Gloucestershire surgeons visit Zambia to support the development of an ENT service

3 May 2024, 2:50 p.m.

In April this year, a group of ear, nose and throat (ENT) surgeons from Gloucestershire Royal Hospital travelled to Zambia at the request of Lufunda Lukama, an ENT surgeon working in the country.

Consultant ENT surgeon Matthew Clark explains the purpose and outlines his reflections about the trip.

Our team, comprising myself plus Huw Jones (Consultant Otologist, Wrexham, former fellow at Gloucester), Hussein Walijee (current post-CCT otology fellow at Gloucester) and Matt Gamble (middle grade ENT, Gloucester) travelled to Zambia.

The context in Zambia

In a country of 19.6 million, Lufunda Lukama is one of just five ENT specialist surgeons. While the majority of these are based in the capital of Lusaka, Lufunda works up north in Ndola, in the Copperbelt region, effectively responsible for a population of about 10 million. It is not difficult to see the problem that he, and the country as a whole, face. Qualifying in Zambia, he had specialist training in South Africa for five years, during which he researched the challenges faced in delivering an ENT service in Zambia.

In brief, Zambia’s ENT services were found to be deficient at all levels of hospital care, in infrastructure, human resources, and equipment, despite a huge burden of disease. There was poor delivery of surgical procedures and availability of essential medication. Where non-specialist clinicians were managing ENT conditions, there was a high diagnostic error rate, resulting in inappropriate treatment and referrals.

A global focus

ENT UK is the professional membership body representing ear, nose and throat surgery and head, neck and thyroid surgery in the UK. Working with ENT UK's Global Health committee throughout the travel restrictions posed by COVID-19, work began in developing a set of ENT global guidelines. These aim to provide a free, readily-accessible resource for anyone providing ENT care in resource-limited settings. Different levels of advice are provided for village health workers or similar who have no formal ENT training and very limited resources, to those working in formal medical centres yet who are not formally ENT trained and those who have had formal ENT training and may have access to more specialist equipment.

The guidelines are succinct and practical, with a list of topics chosen to be appropriate to the needs of those they serve. They are based on the best evidence and sensitive to different levels of human and physical resource availability. Each chapter has authors from both high and low-resource settings, and authors come from all over the world. It is a work in progress, with completed chapters available through both the ENT UK and Global OHNS websites.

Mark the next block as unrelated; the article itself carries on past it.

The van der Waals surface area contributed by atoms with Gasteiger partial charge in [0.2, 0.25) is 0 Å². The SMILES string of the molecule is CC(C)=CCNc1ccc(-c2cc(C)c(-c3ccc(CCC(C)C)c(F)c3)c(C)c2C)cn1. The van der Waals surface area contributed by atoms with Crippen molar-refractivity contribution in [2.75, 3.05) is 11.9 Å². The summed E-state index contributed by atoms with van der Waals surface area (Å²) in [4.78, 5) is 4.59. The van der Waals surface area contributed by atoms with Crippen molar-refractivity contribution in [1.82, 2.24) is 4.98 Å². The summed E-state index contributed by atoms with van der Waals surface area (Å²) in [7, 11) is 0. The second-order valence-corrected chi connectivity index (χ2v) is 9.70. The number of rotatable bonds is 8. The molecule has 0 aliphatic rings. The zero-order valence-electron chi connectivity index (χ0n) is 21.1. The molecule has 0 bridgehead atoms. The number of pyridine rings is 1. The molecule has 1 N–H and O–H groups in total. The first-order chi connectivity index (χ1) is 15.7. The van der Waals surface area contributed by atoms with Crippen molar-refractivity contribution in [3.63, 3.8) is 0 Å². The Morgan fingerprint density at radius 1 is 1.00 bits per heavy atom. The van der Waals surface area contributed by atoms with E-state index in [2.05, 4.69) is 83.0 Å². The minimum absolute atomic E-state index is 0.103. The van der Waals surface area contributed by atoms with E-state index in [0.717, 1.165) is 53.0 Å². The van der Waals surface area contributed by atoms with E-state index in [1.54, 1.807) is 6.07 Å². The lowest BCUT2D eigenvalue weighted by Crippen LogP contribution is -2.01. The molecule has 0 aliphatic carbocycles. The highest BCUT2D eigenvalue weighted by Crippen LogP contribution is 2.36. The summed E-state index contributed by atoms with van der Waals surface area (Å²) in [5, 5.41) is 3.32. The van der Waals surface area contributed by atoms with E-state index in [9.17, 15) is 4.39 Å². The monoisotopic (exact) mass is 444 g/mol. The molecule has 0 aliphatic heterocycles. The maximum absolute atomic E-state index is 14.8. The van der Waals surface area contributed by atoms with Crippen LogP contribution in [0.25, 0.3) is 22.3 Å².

The trip

This trip, at the invitation of the Zambia ENT, Audiology and Speech Therapy Society (ZENTAS), aimed to deliver a temporal bone dissection course (the standard way of training for ear surgery) and a basic ENT training course. It was also largely considered a recce trip to see how best we could help in the future.

Based at the University Teaching Hospital in Lusaka, we were faced with a fantastic, dedicated temporal bone dissection room, well lit, with 4 drilling stations, an appropriate array of instruments, bone holders, new drills, and microscopes with one connected to a large TV screen. It had been donated the year before from a German charity.

Sadly, as I am afraid seems common in many low-resource settings, beyond the superficial view, the situation was less favourable. The three sinks had no running water; two of the drills were completely seized; irrigation tubing was blocked with mould and had become defunct; power was intermittent! In our UK practice, we take it for granted that equipment is serviced between uses. It appears this aspect had not been explained, and the drills in particular had not been cleaned or serviced with two now defunct.

We managed to get two stations working and through the week we got all the 9 residents (SpR equivalents) in the country through their first temporal bones, the majority of whom had never handled a drill. The residents were visibly delighted to be drilling and very enthusiastic to learn. Every single one showed incredible progression of drilling skills throughout their day, learning how to safely apply the drill and sequentially identify the anatomy. It was a wonderful start to their development in being one day able to manage such conditions.